EIP-4758: Deactivate selfdestruct

Not sure if this actually fully solves the problem that this EIP intends to capture, and again I definitely do not have a strong horse in this race, but has the approach of functionality limiting the amount of state change caused by a given usage of SELFDESTRUCT, by way of changing the op-code pricing for the opcode in order to more directly bound state change to the current gas limit, an approach that has been considered?

Could definitely understand that this type of approach would be impractical with regards to the client complexity it would add to calculate gas costs in a way that fits the state-change-bounding constraints that are driving this PR, but figured I would ask! :smile::purple_heart:

Related discussion regarding Shanghai inclusion: Shanghai Core EIP Consideration - #35 by wjmelements

That is an interesting idea. You could probably set it up so that CREATE2 will allow you to deploy the exact same bytecode to the same address, but fail for all other code.

I’d be concerned about the case where someone expects SELFDESTRUCT followed by a CREATE2 to clear storage, which wouldn’t happen.

Could you elaborate?

Basically, our system uses ERC-1155 to represent Financial NFTs, which are backed by tokens. Say an NFT is worth 10 tokens each, it has ID=10, and a supply of 15. 10 copies of ID=10 are owned by User1 and 5 copies of ID=10 are owned by User2

The code our system uses is as follows:

                address smartWallAdd = Clones.cloneDeterministic(TEMPLATE, keccak256(abi.encode(fnftId)));
                RevestSmartWallet wallet = RevestSmartWallet(smartWallAdd);
                amountToWithdraw = quantity * IERC20(asset).balanceOf(smartWallAdd) / supplyBefore;
                wallet.withdraw(amountToWithdraw, asset, user);

The OpenZeppelin method follows:

     * @dev Deploys and returns the address of a clone that mimics the behaviour of `implementation`.
     * This function uses the create2 opcode and a `salt` to deterministically deploy
     * the clone. Using the same `implementation` and `salt` multiple time will revert, since
     * the clones cannot be deployed twice at the same address.
    function cloneDeterministic(address implementation, bytes32 salt) internal returns (address instance) {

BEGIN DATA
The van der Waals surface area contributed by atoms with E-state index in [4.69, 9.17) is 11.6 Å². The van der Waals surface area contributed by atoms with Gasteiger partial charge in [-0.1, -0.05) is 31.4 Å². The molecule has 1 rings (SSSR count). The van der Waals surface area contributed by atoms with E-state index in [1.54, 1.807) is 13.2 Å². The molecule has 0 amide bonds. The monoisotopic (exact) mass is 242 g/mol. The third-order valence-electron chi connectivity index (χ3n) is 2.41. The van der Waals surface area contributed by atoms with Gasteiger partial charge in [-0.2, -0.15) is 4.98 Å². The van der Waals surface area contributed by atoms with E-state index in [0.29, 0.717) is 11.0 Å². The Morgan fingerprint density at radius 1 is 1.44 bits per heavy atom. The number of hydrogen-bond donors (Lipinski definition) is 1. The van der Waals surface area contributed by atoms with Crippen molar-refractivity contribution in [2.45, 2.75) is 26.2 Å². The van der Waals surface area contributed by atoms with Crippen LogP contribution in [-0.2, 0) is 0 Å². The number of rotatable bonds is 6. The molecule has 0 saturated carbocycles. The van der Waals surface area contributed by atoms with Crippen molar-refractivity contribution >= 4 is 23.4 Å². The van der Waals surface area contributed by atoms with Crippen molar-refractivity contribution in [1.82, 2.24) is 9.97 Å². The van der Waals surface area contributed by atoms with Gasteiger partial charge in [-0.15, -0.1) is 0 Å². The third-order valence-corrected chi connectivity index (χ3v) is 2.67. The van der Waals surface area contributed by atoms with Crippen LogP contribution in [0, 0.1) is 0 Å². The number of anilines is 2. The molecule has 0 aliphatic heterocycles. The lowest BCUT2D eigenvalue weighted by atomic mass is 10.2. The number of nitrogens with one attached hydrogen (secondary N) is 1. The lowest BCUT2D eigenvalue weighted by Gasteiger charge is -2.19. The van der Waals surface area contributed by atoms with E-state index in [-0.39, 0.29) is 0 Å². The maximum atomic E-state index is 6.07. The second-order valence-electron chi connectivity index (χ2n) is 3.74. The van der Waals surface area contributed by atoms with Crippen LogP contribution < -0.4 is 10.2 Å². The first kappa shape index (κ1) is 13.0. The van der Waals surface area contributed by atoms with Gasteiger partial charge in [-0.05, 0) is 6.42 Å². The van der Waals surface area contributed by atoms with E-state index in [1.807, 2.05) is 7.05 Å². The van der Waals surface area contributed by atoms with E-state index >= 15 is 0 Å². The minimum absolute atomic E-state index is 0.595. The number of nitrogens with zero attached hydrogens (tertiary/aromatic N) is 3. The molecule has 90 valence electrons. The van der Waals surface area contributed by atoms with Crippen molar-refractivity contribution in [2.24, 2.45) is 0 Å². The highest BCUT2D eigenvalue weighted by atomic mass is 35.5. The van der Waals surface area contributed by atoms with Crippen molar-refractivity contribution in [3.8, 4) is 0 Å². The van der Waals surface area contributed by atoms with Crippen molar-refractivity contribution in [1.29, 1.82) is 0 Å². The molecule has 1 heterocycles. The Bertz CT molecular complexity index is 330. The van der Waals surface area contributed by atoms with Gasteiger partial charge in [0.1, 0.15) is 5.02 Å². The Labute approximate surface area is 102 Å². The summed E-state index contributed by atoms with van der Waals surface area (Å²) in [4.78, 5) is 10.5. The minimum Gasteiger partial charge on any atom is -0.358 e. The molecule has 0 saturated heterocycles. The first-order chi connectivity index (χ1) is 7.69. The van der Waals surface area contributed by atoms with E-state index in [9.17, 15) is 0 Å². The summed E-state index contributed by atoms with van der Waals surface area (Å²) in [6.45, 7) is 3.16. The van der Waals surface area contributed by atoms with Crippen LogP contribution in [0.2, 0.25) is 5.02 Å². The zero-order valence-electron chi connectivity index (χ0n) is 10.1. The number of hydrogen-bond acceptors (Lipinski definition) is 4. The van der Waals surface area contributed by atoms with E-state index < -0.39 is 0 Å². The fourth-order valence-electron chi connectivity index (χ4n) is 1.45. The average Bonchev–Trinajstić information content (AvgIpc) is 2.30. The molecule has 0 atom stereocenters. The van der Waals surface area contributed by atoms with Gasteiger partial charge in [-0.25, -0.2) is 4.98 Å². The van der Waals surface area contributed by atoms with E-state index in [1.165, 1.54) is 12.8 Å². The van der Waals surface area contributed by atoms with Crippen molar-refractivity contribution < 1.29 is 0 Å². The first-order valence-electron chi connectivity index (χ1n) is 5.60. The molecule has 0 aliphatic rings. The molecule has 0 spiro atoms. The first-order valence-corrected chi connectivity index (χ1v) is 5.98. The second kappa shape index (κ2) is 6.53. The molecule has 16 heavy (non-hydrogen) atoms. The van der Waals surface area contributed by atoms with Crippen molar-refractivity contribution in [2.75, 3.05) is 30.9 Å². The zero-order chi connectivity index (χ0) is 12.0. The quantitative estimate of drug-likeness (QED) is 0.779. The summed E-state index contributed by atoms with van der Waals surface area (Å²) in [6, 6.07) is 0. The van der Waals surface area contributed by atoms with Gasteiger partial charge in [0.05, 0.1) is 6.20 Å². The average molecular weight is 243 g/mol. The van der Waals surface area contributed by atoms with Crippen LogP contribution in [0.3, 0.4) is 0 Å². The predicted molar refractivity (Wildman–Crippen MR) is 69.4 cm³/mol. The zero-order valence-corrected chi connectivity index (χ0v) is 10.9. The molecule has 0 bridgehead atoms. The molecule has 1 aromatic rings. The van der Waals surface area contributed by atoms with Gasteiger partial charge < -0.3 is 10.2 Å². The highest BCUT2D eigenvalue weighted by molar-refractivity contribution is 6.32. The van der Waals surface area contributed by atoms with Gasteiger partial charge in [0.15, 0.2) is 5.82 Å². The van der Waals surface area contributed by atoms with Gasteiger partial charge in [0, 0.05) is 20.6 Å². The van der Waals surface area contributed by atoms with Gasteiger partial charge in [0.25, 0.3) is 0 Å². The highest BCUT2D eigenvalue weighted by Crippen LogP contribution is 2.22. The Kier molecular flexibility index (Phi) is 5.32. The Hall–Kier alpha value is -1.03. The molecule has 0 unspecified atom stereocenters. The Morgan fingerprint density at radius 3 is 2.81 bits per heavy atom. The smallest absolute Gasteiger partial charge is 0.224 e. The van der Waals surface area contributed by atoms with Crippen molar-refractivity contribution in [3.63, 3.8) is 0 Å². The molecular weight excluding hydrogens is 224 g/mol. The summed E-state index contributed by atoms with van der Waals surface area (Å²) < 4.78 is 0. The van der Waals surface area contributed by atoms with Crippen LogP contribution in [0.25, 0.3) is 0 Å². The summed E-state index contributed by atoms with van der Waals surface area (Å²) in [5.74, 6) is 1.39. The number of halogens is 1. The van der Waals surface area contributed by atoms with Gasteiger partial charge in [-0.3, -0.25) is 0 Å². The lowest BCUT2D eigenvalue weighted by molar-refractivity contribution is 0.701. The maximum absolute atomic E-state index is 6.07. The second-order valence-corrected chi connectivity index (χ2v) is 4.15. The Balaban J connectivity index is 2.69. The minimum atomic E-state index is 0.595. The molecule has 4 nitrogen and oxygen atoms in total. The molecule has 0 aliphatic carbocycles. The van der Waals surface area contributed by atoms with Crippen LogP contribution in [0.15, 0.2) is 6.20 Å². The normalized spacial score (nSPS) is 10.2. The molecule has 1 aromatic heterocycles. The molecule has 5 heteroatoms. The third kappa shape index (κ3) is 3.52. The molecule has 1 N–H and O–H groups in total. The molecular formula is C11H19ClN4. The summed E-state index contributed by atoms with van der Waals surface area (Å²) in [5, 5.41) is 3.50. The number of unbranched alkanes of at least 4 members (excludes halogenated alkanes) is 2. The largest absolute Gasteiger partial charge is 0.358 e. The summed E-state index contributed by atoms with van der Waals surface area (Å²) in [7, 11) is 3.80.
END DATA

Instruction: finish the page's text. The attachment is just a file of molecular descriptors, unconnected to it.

assembly {
            let ptr := mload(0x40)
            mstore(ptr, 0x3d602d80600a3d3981f3363d3d373d3d3d363d73000000000000000000000000)
            mstore(add(ptr, 0x14), shl(0x60, implementation))
            mstore(add(ptr, 0x28), 0x5af43d82803e903d91602b57fd5bf30000000000000000000000000000000000)
            instance := create2(0, ptr, 0x37, salt)
        require(instance != address(0), "ERC1167: create2 failed");

So if User1 withdraws all of his FNFTs, then User2 will find that his are permanently inaccessible because the contract already exists, as the self_destruct that would have occurred at the end of withdraw was never triggered

1 Like

This EIP seems to be missing some details that should be considered:

  • Doesn’t specify whether SENDALL should halt execution like SELFDESTRUCT does
  • Whether the gas cost should be adjusted
  • Providing an alternative for replacing code at a given address
  • Plans for backwards compatibility beyond “get rekd”

The last I find is specifically important. As a platform for building immutable, composeable dApps breaking some functionality which some projects seem to critically rely on sets a bad precedent. There is some small precedent for mutating contracts via social consensus (DAO hack) but the circumstances were very different there.

Beyond harming users of such dApps it would encourage more immutability and upgradeability as devs may want to ensure that they can fix their protocol should the protocol choose to one day break it.